The Western Balkan region is ridden with problems and characterized by high geopolitical risk, among which are “bilateral disputes; lasting enmities from the wars of the 1990s; and the threat of Islamic fundamentalism,” a recently published report by the The Economist says.
The ‘Western Balkans to 2025: A brighter future or permanent marginalisation?’ report states that apart from the tensions between political actors in the region, which includes the countries of Bosnia and Herzegovina, Albania, Serbia, Macedonia and Montenegro, the ‘Western Balkans to 2025: A brighter future or permanent marginalization?’ report states that the European Union is facing “geopolitical competition in the region from China, Russia and Turkey.”
According to Chapter 3 of the report, ‘Backsliding on democracy’, citizens are dissatisfied with the “post-communist transition after 1989” and have low trust in political institutions. “However, rulers operate through informal power structures, patronage and control of the media. The region’s polities are characterized by weak checks and balances and politicized judiciaries,” the report says.
Serbia is a “flawed democracy”, according to the Economist Intelligence Unit’s 2017 Democracy Index, which ranked Serbia 66th among 167 countries and territories assessed.
All other countries in the region are “hybrid regimes”, the report says, with Albania ranked 77th, Montenegro 83rd and Macedonia 88th.
Bosnia lags behind, ranked 101st. The report says that in this country, “parties whose ascendancy often dates back to the war of 1992-95 enjoy dominance over a patchwork of ethnic political fiefdoms, where incumbent leaders shelter in the niches provided by the country’s complex system of devolved governance.”
Montenegro and Macedonia are described as countries that practically had a one-party system in place until recently and that are “variously ruled through electoral manipulation and informal networks of clientelism and patronage.”
In Serbia, President Aleksandar Vucic has consolidated his power “through a rolling campaign of constant electioneering and control over the media,” the report says and in Kosovo, the “main number of competing political parties belies the fact that power has been effectively monopolised by a clientelistic elite drawn mostly from Kosovo’s wartime leaders who led a guerrilla insurgency against Serbian rule in 1998-99, and who have used electoral manipulation to remain in power.”
“Among the explanations offered to account for the recent “backsliding” in the western Balkans, the most prominent are the relatively low level of economic development in the region; the impact of an authoritarian Russia’s geopolitical influence; and the absence or failure of EU-mandated reforms and clear EU guidance,” the report says.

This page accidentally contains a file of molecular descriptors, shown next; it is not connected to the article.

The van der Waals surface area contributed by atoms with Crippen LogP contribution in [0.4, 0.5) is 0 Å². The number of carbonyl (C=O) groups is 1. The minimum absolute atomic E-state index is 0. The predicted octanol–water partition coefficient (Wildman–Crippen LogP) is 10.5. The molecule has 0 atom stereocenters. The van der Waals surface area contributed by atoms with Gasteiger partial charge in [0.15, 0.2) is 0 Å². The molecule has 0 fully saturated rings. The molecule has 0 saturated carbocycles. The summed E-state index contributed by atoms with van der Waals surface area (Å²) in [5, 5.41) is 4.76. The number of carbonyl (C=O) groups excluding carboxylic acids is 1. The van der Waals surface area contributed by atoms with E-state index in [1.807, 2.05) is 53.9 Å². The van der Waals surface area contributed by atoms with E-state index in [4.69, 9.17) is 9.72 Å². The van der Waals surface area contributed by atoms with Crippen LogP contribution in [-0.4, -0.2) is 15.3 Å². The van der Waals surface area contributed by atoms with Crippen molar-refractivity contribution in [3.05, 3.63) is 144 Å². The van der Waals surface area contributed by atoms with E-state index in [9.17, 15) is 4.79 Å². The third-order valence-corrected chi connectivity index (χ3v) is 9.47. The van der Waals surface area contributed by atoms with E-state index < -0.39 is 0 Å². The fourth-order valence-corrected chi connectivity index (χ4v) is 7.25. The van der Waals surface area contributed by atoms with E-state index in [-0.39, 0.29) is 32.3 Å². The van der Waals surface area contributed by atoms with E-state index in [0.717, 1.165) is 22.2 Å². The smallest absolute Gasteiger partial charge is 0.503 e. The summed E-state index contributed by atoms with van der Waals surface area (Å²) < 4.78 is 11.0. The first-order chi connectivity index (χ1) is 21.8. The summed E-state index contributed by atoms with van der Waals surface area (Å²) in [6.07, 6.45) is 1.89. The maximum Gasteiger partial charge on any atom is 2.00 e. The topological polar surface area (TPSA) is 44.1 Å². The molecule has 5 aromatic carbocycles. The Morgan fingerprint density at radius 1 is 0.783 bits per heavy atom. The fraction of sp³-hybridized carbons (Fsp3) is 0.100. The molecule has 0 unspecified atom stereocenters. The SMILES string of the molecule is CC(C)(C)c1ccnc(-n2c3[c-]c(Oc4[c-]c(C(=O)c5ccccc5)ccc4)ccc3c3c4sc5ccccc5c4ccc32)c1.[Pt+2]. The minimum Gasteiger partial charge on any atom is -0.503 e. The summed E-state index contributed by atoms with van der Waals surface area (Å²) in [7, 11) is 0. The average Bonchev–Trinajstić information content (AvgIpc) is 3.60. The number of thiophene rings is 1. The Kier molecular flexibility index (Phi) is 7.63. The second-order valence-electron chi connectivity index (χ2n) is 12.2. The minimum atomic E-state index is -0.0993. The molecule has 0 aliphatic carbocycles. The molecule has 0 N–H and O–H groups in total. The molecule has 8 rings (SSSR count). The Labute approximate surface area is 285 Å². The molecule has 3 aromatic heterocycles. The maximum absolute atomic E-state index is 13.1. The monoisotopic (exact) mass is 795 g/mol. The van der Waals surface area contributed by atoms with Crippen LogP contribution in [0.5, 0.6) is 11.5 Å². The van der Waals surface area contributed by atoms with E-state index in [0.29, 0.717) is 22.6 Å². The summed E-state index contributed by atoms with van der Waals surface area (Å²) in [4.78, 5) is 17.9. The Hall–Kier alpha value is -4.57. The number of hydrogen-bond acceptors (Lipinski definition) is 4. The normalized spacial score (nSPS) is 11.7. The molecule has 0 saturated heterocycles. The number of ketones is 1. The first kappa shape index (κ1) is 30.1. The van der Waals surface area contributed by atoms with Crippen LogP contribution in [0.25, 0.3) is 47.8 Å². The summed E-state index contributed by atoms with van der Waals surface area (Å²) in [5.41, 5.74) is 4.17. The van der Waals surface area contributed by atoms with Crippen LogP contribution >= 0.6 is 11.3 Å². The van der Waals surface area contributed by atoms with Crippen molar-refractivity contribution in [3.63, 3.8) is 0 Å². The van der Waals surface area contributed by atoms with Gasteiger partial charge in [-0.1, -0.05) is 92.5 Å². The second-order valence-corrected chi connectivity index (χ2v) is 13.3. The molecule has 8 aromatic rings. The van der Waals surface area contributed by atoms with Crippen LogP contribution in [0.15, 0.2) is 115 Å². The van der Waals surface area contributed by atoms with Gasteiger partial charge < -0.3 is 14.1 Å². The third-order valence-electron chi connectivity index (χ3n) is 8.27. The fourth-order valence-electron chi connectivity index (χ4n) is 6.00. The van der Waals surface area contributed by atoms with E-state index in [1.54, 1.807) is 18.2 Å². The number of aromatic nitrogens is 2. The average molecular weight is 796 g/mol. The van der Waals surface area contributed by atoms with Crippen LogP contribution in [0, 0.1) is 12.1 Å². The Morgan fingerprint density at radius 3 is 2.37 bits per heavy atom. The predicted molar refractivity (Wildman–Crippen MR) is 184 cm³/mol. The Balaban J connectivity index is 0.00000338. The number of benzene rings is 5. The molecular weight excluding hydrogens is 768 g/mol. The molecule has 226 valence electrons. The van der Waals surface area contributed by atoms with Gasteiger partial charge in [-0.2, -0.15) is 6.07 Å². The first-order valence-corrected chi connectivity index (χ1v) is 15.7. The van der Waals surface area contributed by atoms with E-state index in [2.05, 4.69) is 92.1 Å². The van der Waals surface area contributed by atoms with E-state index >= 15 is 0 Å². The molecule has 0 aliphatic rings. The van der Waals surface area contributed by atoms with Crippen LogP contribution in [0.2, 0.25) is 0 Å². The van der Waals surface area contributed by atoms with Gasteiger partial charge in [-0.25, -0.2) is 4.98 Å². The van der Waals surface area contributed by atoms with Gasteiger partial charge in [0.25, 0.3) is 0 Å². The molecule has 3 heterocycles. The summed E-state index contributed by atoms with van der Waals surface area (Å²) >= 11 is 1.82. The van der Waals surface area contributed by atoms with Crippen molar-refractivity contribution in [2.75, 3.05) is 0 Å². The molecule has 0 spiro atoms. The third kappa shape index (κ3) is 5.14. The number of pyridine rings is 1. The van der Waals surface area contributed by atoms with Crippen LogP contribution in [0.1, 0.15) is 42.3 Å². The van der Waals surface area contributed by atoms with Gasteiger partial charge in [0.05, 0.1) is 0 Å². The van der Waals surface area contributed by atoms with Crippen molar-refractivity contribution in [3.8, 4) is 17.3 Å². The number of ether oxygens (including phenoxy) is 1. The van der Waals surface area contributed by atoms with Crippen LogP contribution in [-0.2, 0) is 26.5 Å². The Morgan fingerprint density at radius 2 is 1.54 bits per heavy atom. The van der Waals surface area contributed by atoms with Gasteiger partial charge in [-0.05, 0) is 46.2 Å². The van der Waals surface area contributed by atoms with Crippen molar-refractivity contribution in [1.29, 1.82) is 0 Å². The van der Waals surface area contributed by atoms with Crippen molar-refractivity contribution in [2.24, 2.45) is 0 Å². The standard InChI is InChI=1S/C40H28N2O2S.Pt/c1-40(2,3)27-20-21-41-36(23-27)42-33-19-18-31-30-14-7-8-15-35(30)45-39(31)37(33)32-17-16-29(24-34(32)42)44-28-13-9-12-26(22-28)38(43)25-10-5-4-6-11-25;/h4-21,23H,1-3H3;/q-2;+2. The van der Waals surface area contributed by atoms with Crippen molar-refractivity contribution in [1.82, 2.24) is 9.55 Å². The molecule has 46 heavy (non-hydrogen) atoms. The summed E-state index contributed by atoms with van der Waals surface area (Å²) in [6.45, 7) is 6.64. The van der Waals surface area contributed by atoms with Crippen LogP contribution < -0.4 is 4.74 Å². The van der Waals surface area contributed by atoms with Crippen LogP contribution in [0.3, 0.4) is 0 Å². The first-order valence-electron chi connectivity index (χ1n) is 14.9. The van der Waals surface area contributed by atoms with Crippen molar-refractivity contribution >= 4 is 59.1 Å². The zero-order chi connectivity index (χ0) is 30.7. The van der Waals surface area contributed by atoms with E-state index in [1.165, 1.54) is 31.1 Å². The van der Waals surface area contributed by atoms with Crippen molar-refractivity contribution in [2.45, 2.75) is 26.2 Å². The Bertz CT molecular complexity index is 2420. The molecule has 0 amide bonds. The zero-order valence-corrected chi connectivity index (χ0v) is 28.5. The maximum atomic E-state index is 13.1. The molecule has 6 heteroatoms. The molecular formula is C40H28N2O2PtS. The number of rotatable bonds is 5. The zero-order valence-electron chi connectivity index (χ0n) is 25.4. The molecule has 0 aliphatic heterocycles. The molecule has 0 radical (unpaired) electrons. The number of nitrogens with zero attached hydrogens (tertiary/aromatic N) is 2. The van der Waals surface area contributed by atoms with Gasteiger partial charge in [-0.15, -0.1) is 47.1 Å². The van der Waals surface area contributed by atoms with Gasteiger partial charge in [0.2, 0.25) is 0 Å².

The economic situation in the region, three decades after the transition period began, is described through three phases: the periods between 1989 and 2000, 2000 and 2008 and post-2008.
According to the research, Albania is the only country where the GDP per capita has grown from 1989 to 2017, when purchasing power is taken into account. Albania’s index in 1989 was 15.5, while it was 23.4 last year. Bosnia’s index in 1989 was 30.1, much higher than the current 23.5.The country that decreased its index the most in this period is Montenegro, from 51.0 to 32.0.
“The western Balkans’ economies are forecast to grow at an annual average of 3.2% in 2018-19. This is still below the rates achieved before the 2008 crisis and will not allow for a swift catch-up with developed Europe,” the report says, but adds that it would still be an improvement compared to recent years.
The region also suffers from mass emigration.
The report predicts that, by 2050, about a half a million citizens will leave Bosnia. The country’s population of some 3,5 million in 2017 is expected to fall to 3,05 million in about three decades – a 12.8 percent decrease.
The population of Albania is expected to fall from 2,93 million to 2,66 million, that of Macedonia fro, 2,08 million to 1,9 million, while the population of Serbia, including Kosovo, will fall from 8,79 million to 7,44 million by 2050, the report says.
Infrastructure development is assessed in the report as well. For example, indicators from 2016 say that motorway density per 1,000 square kilometres is at 1.5 in Bosnia, while that number for Albania is 5.9, 9.3 for Kosovo, 7.8 for Macedonia, 7.7 for Serbia and in Montenegro there are no motorways, so it stands at 0.0.
In Bosnia, goods worth some $1773 are exported per capita, while goods worth some $2599 are exported per capita, and with these number the country fares worse than other countries in the region.
Although Bosnia had a large export potential three years ago, standing at $2401 pr capita, it only exported goods worth $1585 per capita, which, translated into percentages, means that the country only used 66 percent of its potential.
Serbia, for example, utilized 90.6 percent of its potential in the same period.
“Anti-democratic trends in the region have been reinforced by the EU’s reliance on a “leader-oriented approach”, by which the EU has cultivated close ties with individual leaders who are viewed as dependable, or at least manageable, interlocutors,” the report says.”This has strengthened individuals at the expense of representative democracy (…)” it says.